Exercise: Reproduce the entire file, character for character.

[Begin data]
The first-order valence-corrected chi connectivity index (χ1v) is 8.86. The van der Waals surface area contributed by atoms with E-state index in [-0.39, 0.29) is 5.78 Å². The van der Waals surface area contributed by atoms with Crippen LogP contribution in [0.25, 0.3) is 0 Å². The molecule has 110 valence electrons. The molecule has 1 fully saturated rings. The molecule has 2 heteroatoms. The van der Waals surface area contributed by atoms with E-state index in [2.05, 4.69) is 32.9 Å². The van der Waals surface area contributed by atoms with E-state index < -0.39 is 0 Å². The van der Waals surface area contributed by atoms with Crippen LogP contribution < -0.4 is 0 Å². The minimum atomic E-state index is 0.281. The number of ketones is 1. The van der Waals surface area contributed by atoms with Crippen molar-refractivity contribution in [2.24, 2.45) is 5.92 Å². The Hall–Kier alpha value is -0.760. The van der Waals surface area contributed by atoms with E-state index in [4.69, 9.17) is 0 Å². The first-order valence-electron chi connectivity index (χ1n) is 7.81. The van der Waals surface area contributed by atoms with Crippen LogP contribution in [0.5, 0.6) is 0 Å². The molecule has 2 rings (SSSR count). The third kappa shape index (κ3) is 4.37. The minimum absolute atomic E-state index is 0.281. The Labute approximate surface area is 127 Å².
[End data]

The first-order valence-corrected chi connectivity index (χ1v) is 8.86. The van der Waals surface area contributed by atoms with E-state index in [-0.39, 0.29) is 5.78 Å². The van der Waals surface area contributed by atoms with Crippen LogP contribution in [0.25, 0.3) is 0 Å². The molecule has 110 valence electrons. The molecule has 1 fully saturated rings. The molecule has 2 heteroatoms. The van der Waals surface area contributed by atoms with E-state index in [2.05, 4.69) is 32.9 Å². The van der Waals surface area contributed by atoms with E-state index < -0.39 is 0 Å². The van der Waals surface area contributed by atoms with Crippen LogP contribution < -0.4 is 0 Å². The minimum atomic E-state index is 0.281. The number of ketones is 1. The van der Waals surface area contributed by atoms with Crippen molar-refractivity contribution in [2.24, 2.45) is 5.92 Å². The Hall–Kier alpha value is -0.760. The van der Waals surface area contributed by atoms with E-state index in [4.69, 9.17) is 0 Å². The first-order valence-electron chi connectivity index (χ1n) is 7.81. The van der Waals surface area contributed by atoms with Crippen LogP contribution in [0.5, 0.6) is 0 Å². The molecule has 2 rings (SSSR count). The third kappa shape index (κ3) is 4.37. The minimum absolute atomic E-state index is 0.281. The Labute approximate surface area is 127 Å².